There are 620 names matching your criteria. This is page 2.
HENRIQUE m Portuguese
Portuguese form of HENRY
. This was the name of a 15th-century Portuguese naval explorer (known as Henry the Navigator in English).
HUGO m Spanish, Portuguese, Catalan, English, Dutch, German, Swedish, Norwegian, Danish, Ancient Germanic (Latinized)
Latinized form of HUGH
. As a surname it has belonged to the French author Victor Hugo (1802-1885), the writer of 'The Hunchback of Notre Dame' and 'Les Misérables'.
IAGO m Welsh, Galician, Portuguese
Welsh and Galician form of JACOB
. This was the name of two early Welsh kings of Gwynedd. It is also the name of the villain in Shakespeare's tragedy 'Othello' (1603).
IDA f English, German, Swedish, Norwegian, Danish, Dutch, Italian, Spanish, Portuguese, Hungarian, Slovene, Croatian, Ancient Germanic
Derived from the Germanic element id
meaning "work, labour". The Normans brought this name to England, though it eventually died out there in the Middle Ages... [more]
IRENE f English, Italian, Spanish, Portuguese, Swedish, Norwegian, Danish, Finnish, German, Ancient Greek (Latinized), Greek Mythology (Latinized)
From Greek Ειρηνη (Eirene)
, derived from a word meaning "peace"... [more]
IRIA f Portuguese, Galician
Possibly a Portuguese and Galician form of IRENE
. This was the name of a 7th-century saint (also known as Irene) from Tomar in Portugal... [more]
JESSICA f English, French, German, Swedish, Norwegian, Danish, Italian, Spanish, Portuguese
This name was first used in this form by Shakespeare in his play 'The Merchant of Venice' (1596), where it belongs to the daughter of Shylock. Shakespeare probably based it on the biblical name ISCAH
, which would have been spelled Jescha
in his time... [more]
JULIE f French, Danish, Norwegian, Czech, English, German, Dutch, Spanish, Portuguese
French, Danish, Norwegian and Czech form of JULIA
. It has spread to many other regions as well. It has been common in the English-speaking world since the early 20th century.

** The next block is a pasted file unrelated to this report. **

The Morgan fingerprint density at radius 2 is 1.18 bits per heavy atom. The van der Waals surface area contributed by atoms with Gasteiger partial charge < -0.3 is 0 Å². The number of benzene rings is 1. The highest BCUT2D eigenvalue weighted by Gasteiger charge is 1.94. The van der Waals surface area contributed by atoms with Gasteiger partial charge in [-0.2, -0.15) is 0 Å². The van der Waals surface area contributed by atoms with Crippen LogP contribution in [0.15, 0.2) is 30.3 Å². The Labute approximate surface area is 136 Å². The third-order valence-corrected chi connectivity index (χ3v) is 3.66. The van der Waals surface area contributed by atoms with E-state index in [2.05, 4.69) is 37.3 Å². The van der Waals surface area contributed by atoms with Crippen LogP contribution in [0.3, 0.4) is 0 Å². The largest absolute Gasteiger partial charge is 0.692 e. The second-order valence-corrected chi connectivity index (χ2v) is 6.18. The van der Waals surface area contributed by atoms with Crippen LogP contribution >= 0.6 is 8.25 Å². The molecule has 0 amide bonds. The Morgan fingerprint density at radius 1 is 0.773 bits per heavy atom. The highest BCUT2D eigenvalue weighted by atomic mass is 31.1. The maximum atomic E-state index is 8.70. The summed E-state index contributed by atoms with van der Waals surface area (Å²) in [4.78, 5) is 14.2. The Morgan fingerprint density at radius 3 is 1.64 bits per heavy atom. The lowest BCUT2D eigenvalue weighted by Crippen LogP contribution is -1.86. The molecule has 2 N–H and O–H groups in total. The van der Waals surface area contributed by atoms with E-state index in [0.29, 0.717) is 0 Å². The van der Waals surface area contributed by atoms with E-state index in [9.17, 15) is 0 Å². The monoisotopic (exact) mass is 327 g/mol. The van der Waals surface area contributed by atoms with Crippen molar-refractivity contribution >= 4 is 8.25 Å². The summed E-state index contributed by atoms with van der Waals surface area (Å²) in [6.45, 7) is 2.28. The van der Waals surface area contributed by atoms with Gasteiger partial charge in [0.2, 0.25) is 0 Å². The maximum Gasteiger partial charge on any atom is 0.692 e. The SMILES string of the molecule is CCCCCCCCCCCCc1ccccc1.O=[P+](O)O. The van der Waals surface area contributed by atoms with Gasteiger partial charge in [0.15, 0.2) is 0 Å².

LARA (1) f Russian, English, German, French, Italian, Spanish, Portuguese, Dutch, Hungarian, Slovene, Croatian
Russian short form of LARISA
. It was introduced to the English-speaking world by a character from Boris Pasternak's novel 'Doctor Zhivago' (1957) and the subsequent movie adaptation (1965).
LAURA f English, Spanish, Italian, Portuguese, Romanian, Finnish, Estonian, Hungarian, Polish, Slovene, Croatian, Swedish, Norwegian, Danish, German, Dutch, Late Roman
Feminine form of the Late Latin name Laurus
, which meant "laurel". This meaning was favourable, since in ancient Rome the leaves of laurel trees were used to create victors' garlands... [more]
LENA f Swedish, Norwegian, Danish, German, Polish, Russian, English, Italian, Portuguese
Scandinavian, German and Polish short form of HELENA
, and a Russian short form of YELENA
LEONOR f Spanish, Portuguese
Spanish and Portuguese form of ELEANOR
. It was brought to Spain in the 12th-century by Eleanor of England, who married king Alfonso VIII of Castile.
LUANA f English, Italian, Portuguese
From the movie 'Bird of Paradise' (1932), in which it was borne by the main character, a Polynesian girl. The movie was based on a 1912 play of the same name set in Hawaii.
LUCINDA f English, Portuguese, Literature
An elaboration of LUCIA
created by Cervantes for his novel 'Don Quixote' (1605). It was subsequently used by Molière in his play 'The Doctor in Spite of Himself' (1666).
MARCO m Italian, Spanish, Portuguese, German, Dutch
Italian form of MARK
. During the Middle Ages this name was common in Venice, where Saint Mark was supposedly buried. A famous bearer was the Venetian explorer Marco Polo, who travelled across Asia to China in the 13th century.
MARIA f & m Italian, Portuguese, Catalan, Occitan, German, Swedish, Norwegian, Danish, Faroese, Dutch, Frisian, Greek, Polish, Romanian, English, Finnish, Corsican, Basque, Russian, Bulgarian, Ukrainian, Biblical Greek, Biblical Latin, Old Church Slavic
Latin form of Greek Μαρια
, from Hebrew מִרְיָם
MARINA f Italian, Spanish, Portuguese, German, Swedish, Norwegian, Danish, Dutch, English, Greek, Russian, Ukrainian, Romanian, Bulgarian, Croatian, Serbian, Slovene, Macedonian, Georgian, Ancient Roman
Feminine form of MARINUS
MARTA f Spanish, Italian, Portuguese, Catalan, Polish, Czech, Slovak, German, Dutch, Romanian, Slovene, Bulgarian, Serbian, Croatian, Macedonian, Swedish, Icelandic, Latvian, Georgian
Cognate of MARTHA
MIGUEL m Spanish, Portuguese
Spanish and Portuguese form of MICHAEL
. A notable bearer of this name was Miguel de Cervantes Saavedra (1547-1616), the Spanish novelist and poet who wrote 'Don Quixote'.
MOEMA f Portuguese (Brazilian)
Means "lies" in Tupí. This name appears in the poem 'Caramuru' (1781) by the Brazilian poet Santa Rita Durão.